True to her word, Eve hasn’t lost a single file since, but she’ll be the first to say that her "luck" comes from having a meticulous workflow and using the right storage tools from G-Technology.
Ask most photographers and video pros where their workflow starts, and they’ll begin at the camera. Eve begins even earlier, in the premeditation stage, thinking about the project as a whole from capture to final distribution. Eve explains: "As the DP, I need to know how the post-supervisor and editor want the footage to be delivered, what kind of system they are working on, and what the final goal is for the film." Clear communication between all three key positions is essential to a smooth workflow and should take place before you even begin shooting. The recent trend in shooting 6K video comes with a massive data storage impact and it is important to know if this resolution is necessary and affordable for your production.
"The kind of camera you’re shooting will indicate how much storage you need," Eve says. "At the minimum, you have one drive for you, one drive for backup, and one or two drives for somebody else, in addition to a couple of ‘shuttle’ drives that are probably going to float around. I highly recommend having three separate drives with all of your data, like mirrors. One drive serves as a solid backup of all of the footage. A second drive can be a little bit larger, backing up all of the footage as well as a copy of a project that’s being worked on. Then a third drive with a mirror of the footage and edit that is happening that can then get sent off to a music supervisor, mixer, post supervisor, or whoever. Then your shuttle drives can have an entire mirrored master of the film."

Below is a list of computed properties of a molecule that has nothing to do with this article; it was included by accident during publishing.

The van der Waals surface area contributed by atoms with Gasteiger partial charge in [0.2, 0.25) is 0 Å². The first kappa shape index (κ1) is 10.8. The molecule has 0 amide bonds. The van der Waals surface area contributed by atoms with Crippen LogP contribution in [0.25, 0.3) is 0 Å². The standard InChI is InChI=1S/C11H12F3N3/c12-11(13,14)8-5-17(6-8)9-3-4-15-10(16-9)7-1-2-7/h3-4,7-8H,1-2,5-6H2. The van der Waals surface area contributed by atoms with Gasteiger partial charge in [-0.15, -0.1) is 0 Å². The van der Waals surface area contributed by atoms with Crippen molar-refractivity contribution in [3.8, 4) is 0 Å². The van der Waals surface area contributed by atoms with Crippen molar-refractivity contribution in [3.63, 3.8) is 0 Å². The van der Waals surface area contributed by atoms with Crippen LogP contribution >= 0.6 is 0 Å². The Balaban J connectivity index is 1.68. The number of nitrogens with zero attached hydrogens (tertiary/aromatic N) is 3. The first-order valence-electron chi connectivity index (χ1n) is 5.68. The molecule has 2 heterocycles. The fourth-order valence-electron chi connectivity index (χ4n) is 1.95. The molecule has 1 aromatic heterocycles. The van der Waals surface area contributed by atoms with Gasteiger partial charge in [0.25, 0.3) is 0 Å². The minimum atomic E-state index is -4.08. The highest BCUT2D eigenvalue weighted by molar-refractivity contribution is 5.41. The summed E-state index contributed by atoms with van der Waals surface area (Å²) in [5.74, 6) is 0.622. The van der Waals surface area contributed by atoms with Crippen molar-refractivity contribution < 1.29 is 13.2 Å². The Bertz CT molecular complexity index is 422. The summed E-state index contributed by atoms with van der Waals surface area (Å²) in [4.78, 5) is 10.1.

Eve practices what she preaches. Her own storage setup, both at Seed&Spark and her own private projects, includes 1TB G-DRIVE ev RaW as her choice for shuttle storage. She prefers these because they are large enough to fit an entire finished feature film, convenient for quick copying through the G-DOCK ev, rugged enough in its rubber bumper casing to withstand FedEx shipping to and from a distributor, and plenty fast for backing up in the field. She also keeps a pair of 1TB G-DRIVE ev RaW in the bag that goes everywhere with her. These contain a duplicate of the entire Seed&Spark library, because, as she says, "we’re a startup, and I never know when I’m going to need to pull up one of the films and send it somewhere."
Perhaps still smarting from the loss of her early footage, Eve is emphatic about the importance of having a current archiving strategy.
"Unfortunately, a lot of people don’t have the right impressions about the best ways to archive, and it changes constantly. What was the best method a couple of years ago is not necessarily the best method now. If you’re working with an archive solution from 10 years ago, it may or may not be sufficient. That’s why getting and staying educated is one of the most important things when it comes to storage"
In particular, she points to the common misperception that USB 3.0 and Thunderbolt are essentially synonymous from a performance standpoint. They’re not. Thunderbolt connectivity, now available on all modern Mac workstations and notebooks, offers 10 Gb/s throughput. Thunderbolt 2 doubles that. Such speeds can be essential to maintaining a fluid workflow during real-time editing. In contrast, USB 3.0 tops out at only 5 Gb/s, and this can prove to be constricting when dealing with 4K and higher multi-stream workflows.
G-Team members are leaders in their respective fields who use G-Technology products in their day-to-day work lives. G-Team members are compensated for their participation.
G‐Technology external hard drives serve as an element of an overall backup strategy. It is recommended that users keep two or more copies of their most important files backed up or stored on separate devices or online services.